availability of fast phylogenetic tree codes

Gaston Gonnet gonnet at inf.ethz.ch
Fri Dec 11 15:31:46 EST 1992

In article <9212101644.AA15862 at t13.lanl.gov> asl at T13.LANL.GOV (Alan Lapedes) writes:
>I am interested in obtaining one or more phylogenetic tree codes that implements
>a conventionally accepted algorithm for producing trees. Apparently,
>phylogenetic tree algorithms seem to be a somewhat controversial topic -- hence
>my request for code that, even if not universally accepted, has at least been
>analysed and debated in the literature.
>(1) Would prefer C, Fortran is OK.
>(2) Would like to be able to produce not only  trees, but also a
>    parsimonious reconstruction of the sequences at the nodes.
>(3) Would like to be able to handle either nucleotides, or amino acids as input.
>(4) Would particularly like to be able to handle a few hundred amino acid
>    sequences, up to a couple of hundred residues long as input.
>(5) It's critical to us to have reasonable speed: in our admittedly naive hands
>    the "protpars" code for a problem the size of point (4) above takes too 
>    long.
>(6) If the code is in C or Fortran we could possibly run it on supercomputers
>    for a speed-up. If the code is already ported to vector or parallel
>    machines we would appreciate information on acquiring the code, or accessing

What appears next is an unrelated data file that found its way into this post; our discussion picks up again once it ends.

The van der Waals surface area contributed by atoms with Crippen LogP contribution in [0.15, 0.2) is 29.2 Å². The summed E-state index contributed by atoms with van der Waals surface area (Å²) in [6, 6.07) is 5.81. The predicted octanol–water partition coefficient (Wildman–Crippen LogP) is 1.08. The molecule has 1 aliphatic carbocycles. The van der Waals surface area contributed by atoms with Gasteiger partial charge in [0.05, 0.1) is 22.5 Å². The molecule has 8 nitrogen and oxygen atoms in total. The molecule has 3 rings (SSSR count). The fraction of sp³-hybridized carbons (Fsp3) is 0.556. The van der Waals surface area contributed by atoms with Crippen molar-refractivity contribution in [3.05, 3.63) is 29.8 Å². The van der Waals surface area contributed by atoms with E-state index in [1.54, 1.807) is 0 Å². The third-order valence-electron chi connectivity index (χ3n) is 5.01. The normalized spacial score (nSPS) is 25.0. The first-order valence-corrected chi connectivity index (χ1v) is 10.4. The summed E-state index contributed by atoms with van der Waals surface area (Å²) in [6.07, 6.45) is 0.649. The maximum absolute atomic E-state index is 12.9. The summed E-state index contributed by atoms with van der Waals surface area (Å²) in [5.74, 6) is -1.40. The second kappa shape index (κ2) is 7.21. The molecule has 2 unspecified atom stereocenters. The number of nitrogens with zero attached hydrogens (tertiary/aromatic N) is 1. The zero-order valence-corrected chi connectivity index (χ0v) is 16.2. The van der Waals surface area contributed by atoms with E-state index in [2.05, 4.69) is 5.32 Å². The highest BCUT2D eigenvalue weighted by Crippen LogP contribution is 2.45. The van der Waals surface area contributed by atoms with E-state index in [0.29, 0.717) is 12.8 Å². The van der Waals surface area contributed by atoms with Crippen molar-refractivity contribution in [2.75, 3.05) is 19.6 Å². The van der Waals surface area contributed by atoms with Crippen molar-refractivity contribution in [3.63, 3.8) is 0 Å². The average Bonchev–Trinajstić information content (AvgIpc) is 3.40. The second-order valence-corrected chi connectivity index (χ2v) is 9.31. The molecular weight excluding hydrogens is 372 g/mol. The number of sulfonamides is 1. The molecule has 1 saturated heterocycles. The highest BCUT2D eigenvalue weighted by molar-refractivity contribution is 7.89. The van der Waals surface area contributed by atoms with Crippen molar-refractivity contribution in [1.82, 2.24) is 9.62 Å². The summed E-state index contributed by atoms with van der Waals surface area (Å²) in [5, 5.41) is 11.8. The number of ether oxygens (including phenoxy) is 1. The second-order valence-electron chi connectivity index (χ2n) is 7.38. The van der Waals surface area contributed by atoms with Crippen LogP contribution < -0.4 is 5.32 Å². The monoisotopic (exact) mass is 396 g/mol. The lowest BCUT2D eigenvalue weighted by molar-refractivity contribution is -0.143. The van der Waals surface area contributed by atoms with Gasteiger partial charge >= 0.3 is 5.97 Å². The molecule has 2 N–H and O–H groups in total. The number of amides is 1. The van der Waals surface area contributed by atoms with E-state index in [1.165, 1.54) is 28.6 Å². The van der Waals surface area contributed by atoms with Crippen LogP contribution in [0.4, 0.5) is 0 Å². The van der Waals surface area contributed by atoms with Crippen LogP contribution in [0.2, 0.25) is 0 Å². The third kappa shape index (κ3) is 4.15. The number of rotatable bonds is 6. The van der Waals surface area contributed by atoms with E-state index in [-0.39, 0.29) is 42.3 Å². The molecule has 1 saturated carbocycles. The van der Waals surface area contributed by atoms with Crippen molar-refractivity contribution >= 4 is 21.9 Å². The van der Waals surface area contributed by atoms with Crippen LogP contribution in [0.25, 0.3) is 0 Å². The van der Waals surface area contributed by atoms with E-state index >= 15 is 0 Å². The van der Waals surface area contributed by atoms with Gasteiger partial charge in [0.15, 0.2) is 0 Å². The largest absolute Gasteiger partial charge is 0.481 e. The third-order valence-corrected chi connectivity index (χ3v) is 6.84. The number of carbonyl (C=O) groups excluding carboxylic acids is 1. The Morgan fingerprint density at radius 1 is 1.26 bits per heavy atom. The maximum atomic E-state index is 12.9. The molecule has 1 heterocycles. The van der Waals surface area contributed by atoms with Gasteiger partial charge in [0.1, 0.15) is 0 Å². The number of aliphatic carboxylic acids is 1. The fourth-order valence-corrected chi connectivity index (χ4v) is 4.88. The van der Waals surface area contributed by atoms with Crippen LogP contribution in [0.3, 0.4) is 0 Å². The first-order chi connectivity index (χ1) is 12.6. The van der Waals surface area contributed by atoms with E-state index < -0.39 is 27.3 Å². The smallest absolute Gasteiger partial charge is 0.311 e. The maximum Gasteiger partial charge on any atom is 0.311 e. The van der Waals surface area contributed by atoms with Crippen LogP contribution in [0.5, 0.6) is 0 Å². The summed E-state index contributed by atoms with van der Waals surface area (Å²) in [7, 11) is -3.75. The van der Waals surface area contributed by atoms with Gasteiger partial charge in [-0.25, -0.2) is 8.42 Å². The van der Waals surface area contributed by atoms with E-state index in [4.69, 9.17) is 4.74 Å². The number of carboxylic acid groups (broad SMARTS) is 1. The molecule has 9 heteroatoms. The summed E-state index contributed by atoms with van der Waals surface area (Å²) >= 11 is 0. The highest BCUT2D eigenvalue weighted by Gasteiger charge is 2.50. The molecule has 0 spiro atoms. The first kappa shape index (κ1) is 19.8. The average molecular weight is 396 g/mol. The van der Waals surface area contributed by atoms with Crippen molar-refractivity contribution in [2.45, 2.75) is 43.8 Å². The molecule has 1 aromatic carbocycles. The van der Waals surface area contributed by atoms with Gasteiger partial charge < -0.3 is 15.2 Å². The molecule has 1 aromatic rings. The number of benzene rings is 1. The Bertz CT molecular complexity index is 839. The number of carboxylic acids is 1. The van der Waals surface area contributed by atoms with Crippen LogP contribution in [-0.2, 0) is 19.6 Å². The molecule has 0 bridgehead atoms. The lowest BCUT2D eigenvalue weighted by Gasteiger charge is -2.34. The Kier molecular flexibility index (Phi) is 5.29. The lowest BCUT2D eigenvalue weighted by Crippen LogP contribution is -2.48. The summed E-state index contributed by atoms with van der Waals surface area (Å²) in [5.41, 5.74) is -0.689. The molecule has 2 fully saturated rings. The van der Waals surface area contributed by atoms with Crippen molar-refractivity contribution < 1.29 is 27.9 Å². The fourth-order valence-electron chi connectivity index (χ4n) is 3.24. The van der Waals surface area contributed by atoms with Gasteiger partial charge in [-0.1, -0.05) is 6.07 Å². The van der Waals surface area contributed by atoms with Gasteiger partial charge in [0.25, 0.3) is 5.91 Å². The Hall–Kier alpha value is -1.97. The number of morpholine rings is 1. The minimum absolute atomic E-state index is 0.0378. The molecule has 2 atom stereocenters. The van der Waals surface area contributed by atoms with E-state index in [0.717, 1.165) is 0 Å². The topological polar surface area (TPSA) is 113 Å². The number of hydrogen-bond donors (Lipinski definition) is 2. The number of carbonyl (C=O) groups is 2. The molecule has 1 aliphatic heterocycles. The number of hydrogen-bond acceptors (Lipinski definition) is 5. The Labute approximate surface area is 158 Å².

>    the machine (if a service is provided).
>Thank you,
>Alan Lapedes
Our automatic server implements a basic tree (Felsenstein's algorithm)
with several optimizations.  People are generally happy with the trees
it produces.

  (1) - it is written in Darwin, which is written in C.
  (2) - not for all nodes, only for the root of the tree
  (3) - only peptides
  (4) - no problem, we have tried it with more than 500 sequences
  (5) - Depends on what you consider fast.  For a tree with n sequences
	most of these algorithms are O(n^3) so it depends heavily on
	the number of sequences.

  You can make up your own mind on the quality of the trees and
on the speed by using the automatic server.  Send a message with
"help AllAll" as body to cbrg at inf.ethz.ch.  If you like it, you can
obtain your own copy of Darwin.

Gaston H. Gonnet, Informatik, ETH Zurich.

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